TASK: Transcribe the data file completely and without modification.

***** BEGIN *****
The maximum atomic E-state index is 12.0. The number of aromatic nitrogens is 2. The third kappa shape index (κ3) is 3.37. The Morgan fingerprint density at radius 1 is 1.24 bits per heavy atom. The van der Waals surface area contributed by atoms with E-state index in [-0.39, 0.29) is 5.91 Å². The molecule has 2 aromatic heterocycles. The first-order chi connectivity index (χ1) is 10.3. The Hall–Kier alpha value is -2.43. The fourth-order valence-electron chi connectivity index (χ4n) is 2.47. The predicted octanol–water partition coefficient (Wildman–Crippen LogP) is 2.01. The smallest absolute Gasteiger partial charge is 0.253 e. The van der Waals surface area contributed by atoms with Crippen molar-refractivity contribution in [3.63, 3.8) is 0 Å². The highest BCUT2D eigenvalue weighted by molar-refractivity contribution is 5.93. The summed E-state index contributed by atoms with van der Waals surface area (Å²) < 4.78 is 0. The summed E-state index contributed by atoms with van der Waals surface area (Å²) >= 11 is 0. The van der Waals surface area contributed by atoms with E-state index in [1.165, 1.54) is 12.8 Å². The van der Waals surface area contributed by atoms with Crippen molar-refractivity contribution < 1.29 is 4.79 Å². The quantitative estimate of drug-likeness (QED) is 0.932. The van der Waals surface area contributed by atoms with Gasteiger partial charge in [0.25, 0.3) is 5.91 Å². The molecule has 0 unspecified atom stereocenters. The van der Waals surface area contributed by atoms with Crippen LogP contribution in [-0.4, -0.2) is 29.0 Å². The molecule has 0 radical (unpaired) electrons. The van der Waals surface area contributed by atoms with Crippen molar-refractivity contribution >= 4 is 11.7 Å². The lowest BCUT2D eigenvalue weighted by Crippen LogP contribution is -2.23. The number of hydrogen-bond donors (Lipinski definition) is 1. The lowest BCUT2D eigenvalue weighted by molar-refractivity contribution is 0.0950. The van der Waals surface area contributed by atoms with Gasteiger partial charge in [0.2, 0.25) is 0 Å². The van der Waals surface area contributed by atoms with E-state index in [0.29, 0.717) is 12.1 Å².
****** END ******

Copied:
The maximum atomic E-state index is 12.0. The number of aromatic nitrogens is 2. The third kappa shape index (κ3) is 3.37. The Morgan fingerprint density at radius 1 is 1.24 bits per heavy atom. The van der Waals surface area contributed by atoms with E-state index in [-0.39, 0.29) is 5.91 Å². The molecule has 2 aromatic heterocycles. The first-order chi connectivity index (χ1) is 10.3. The Hall–Kier alpha value is -2.43. The fourth-order valence-electron chi connectivity index (χ4n) is 2.47. The predicted octanol–water partition coefficient (Wildman–Crippen LogP) is 2.01. The smallest absolute Gasteiger partial charge is 0.253 e. The van der Waals surface area contributed by atoms with Crippen molar-refractivity contribution in [3.63, 3.8) is 0 Å². The highest BCUT2D eigenvalue weighted by molar-refractivity contribution is 5.93. The summed E-state index contributed by atoms with van der Waals surface area (Å²) < 4.78 is 0. The summed E-state index contributed by atoms with van der Waals surface area (Å²) >= 11 is 0. The van der Waals surface area contributed by atoms with E-state index in [1.165, 1.54) is 12.8 Å². The van der Waals surface area contributed by atoms with Crippen molar-refractivity contribution < 1.29 is 4.79 Å². The quantitative estimate of drug-likeness (QED) is 0.932. The van der Waals surface area contributed by atoms with Gasteiger partial charge in [0.25, 0.3) is 5.91 Å². The molecule has 0 unspecified atom stereocenters. The van der Waals surface area contributed by atoms with Crippen LogP contribution in [-0.4, -0.2) is 29.0 Å². The molecule has 0 radical (unpaired) electrons. The van der Waals surface area contributed by atoms with Crippen molar-refractivity contribution >= 4 is 11.7 Å². The lowest BCUT2D eigenvalue weighted by Crippen LogP contribution is -2.23. The number of hydrogen-bond donors (Lipinski definition) is 1. The lowest BCUT2D eigenvalue weighted by molar-refractivity contribution is 0.0950. The van der Waals surface area contributed by atoms with Gasteiger partial charge in [0.2, 0.25) is 0 Å². The van der Waals surface area contributed by atoms with E-state index in [0.29, 0.717) is 12.1 Å².